Written by Callan Latham
Dad sends me outside to cut the tops off the basil.
We must avoid their pollination, so we kill
the flowers. I kneel to the ground, still wet
with the frosted dew of spider webs. My feet,
inches from the stems. My fingers, reaching,
pinching off the beauty. I watch the blooms fall,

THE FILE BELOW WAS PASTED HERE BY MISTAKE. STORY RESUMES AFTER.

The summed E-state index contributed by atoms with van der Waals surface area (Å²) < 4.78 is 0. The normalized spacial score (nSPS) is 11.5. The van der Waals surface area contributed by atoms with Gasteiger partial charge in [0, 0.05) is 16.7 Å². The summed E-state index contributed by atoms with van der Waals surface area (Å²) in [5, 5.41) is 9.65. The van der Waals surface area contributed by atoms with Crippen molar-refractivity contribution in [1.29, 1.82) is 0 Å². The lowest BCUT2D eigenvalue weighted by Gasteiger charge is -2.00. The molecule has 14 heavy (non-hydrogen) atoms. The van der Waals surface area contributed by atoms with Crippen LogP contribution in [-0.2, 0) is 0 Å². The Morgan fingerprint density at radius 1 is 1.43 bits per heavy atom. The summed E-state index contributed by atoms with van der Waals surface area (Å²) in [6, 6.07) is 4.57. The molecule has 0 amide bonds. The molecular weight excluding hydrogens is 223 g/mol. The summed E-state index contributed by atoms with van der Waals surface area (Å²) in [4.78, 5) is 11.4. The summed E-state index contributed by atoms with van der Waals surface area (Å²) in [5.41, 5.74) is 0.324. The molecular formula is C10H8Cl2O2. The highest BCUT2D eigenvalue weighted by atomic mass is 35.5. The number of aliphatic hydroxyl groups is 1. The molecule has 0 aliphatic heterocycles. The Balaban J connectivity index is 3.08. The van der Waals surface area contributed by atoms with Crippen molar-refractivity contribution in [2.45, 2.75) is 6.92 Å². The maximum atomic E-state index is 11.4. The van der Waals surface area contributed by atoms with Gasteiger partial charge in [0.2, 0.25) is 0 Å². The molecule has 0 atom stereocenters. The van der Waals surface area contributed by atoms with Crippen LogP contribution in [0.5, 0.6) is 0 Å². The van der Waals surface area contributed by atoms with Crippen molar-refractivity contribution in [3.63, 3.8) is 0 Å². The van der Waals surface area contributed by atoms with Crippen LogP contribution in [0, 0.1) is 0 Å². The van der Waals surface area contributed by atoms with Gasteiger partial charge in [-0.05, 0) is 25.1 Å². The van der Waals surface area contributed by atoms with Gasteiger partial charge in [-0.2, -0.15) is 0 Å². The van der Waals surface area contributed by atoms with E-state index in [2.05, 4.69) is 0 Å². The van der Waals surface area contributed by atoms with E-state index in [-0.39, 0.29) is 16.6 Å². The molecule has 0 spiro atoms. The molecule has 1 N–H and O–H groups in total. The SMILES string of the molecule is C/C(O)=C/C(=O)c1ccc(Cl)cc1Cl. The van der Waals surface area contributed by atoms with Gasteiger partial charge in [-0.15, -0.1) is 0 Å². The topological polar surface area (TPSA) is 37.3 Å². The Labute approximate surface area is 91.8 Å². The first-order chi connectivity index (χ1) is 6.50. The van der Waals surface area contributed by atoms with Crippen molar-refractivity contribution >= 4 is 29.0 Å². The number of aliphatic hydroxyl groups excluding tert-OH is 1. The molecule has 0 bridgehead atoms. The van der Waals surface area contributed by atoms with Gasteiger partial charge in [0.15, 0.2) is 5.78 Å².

tiny heads separated from their unknowing body.
And so they collect at my feet, bloodless
and too fresh to be dead. My hands smell
like home now, a sharpness that reminds me
why everything always comes back to how it was.
We replant the basil each year, cut off the flowers,
then the leaves, feeding ourselves on the killing,
on the collection of what we have given,
of what we must now take.